Thank you, mom, for letting me be in a punk rock band.  It was a phenomenal creative outlet, and I learned a lot about myself and people in and out of the punk rock scene.  Of course, I see the parental advantages of letting your kids be in bands (you know where they are during practice), but it involves a lot of letting go too.  I suspect that's kind of hard to not intervene when your son's band is doing songs with titles like "Death Meat".

Thank you, mom, for letting us use the house for rehearsals.  It must've really stunk to have to endure the abrasive, high volume, hyper speed noise that was the Unexplained's "music" just to move a load of laundry.  Those once a week, 2+ hours of rehearsal must've felt like an eternity when your subjected to Dan's "singing" and Matt Dixon's "solos".  I doubt that staying at the far end of the house offered much of a reprieve for you.  We auditioned some questionable dudes right there in your laundry room (remember the drummer with the see-through drums?  Lots of stick twirling and hitting himself in the head with his sticks for show), and you rolled with it.  Same with the smoke breaks in the driveway - you probably knew about it, but never let on that you did.

Thank you, mom, for keeping a safe but watchful distance as I sought to forge a personal identity through music.  Let's face it:  I engaged in a lot of behaviors that must've bothered you.  A teen with a real gallows-type humor, wearing combat fatigues, concert t-shirts and smoking cigarettes doesn't exactly spell "winner" for most folks.  I know I didn't always accurately reflect your good upbringing.  Permitting me to listen to music that offended my friends' parents was key; and at the risk of sounding arrogant, I think it paid off.  You raised a son who is open minded, but not easily led.  It was important to me to be exposed to stuff that square culture deemed "garbage", because over time I was able to tell sincere artistic expression from music that was straight shock value only.  It is the sincere music that has stuck with me and informed who I am.  Thanks for letting me sort through it in my own way.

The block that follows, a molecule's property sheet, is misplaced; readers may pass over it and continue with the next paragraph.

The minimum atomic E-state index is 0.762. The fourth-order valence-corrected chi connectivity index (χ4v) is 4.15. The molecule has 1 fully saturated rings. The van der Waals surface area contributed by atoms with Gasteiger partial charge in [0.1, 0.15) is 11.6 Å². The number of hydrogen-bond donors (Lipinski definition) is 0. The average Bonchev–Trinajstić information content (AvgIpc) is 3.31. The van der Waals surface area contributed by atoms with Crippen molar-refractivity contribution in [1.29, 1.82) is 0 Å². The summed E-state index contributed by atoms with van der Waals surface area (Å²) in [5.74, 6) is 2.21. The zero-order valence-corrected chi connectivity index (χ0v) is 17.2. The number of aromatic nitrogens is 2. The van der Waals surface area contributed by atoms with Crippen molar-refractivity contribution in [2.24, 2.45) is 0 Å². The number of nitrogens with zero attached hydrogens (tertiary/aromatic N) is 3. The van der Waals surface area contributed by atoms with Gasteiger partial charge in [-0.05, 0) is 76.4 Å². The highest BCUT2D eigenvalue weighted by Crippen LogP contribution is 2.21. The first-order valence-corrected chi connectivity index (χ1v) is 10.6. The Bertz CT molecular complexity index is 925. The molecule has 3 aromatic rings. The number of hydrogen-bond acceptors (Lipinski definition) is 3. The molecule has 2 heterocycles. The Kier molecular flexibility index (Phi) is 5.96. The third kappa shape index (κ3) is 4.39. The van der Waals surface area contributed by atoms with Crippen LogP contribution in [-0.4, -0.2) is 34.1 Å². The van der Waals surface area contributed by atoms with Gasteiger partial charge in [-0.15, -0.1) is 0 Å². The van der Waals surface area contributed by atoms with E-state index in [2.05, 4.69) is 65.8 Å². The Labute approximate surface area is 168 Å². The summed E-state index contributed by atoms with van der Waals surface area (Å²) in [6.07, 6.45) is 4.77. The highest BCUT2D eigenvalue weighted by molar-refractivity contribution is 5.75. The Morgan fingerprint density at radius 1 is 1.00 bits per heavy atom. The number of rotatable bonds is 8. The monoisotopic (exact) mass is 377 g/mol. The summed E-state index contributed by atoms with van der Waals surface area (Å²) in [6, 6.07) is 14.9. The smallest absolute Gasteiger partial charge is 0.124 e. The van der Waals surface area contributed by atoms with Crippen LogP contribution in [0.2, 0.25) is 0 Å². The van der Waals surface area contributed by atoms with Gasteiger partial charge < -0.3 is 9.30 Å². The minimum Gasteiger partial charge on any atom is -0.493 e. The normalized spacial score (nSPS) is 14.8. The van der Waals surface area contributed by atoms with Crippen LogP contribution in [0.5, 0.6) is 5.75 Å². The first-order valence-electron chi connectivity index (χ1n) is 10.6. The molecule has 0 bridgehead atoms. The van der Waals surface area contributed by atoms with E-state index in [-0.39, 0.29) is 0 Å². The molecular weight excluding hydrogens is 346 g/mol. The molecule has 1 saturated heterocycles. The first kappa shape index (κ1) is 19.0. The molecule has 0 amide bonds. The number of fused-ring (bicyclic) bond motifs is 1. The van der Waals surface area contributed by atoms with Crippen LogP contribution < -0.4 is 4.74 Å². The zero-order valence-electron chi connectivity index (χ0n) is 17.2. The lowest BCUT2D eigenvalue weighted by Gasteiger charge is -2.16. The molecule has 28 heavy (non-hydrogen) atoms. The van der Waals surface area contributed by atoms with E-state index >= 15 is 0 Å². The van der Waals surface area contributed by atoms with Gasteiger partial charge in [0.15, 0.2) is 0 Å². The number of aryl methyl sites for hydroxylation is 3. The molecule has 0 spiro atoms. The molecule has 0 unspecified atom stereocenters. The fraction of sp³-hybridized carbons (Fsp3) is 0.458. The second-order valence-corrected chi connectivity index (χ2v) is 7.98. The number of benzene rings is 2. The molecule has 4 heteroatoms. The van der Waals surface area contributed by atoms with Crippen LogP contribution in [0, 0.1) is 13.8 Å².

Thank you, mom, for making music a true DIY venture.  I remember asking you and dad to match me dollar for dollar for a bass I desperately wanted.  You listened, and respectfully told me "no".  I would complain that you didn't support me, but the truth is you taught me that I didn't need you for that bass, because I saved and got it anyway.  (Still play it, actually.)  You didn't come to our gigs, you didn't help us load and unload gear.  You didn't dote on us because we would've hated that.   But you listened to our stories and we knew the glory was all ours - because you permitted it.

Thank you for letting me be a mostly free range kid navigating my teens through the medium of punk rock.  Because no matter how much I tried to be Matt Zink, bad ass punk rock bass player, I was and always will be your loving son first and foremost.

Friday, May 1, 2015

R.I.P. Grooveshark

(Sigh.)  Well, it finally happened: the record industry has succeeded in killing off once and for all.  If you go to the website now, there is a farewell message that to me reeks of some sort of coerced confession of guilt.  They fought much longer than I thought they could, but they were no match for the money and resources of the major players.

 I first mentioned this legal battle all the way back in 2011. Seeing the writing on the wall, it was at that time that I stopped embedding links from Grooveshark in this blog, favoring instead You Tube links so that they wouldn't disappear.  (Well, at least most of them wouldn't disappear.)  I don't have great sentimentality for Grooveshark, but it was simple, required no user account, and almost always had the most obscure tracks I could think of.  It wasn't pretty, but it was utilitarian. For that reason, I'm sad to see it go.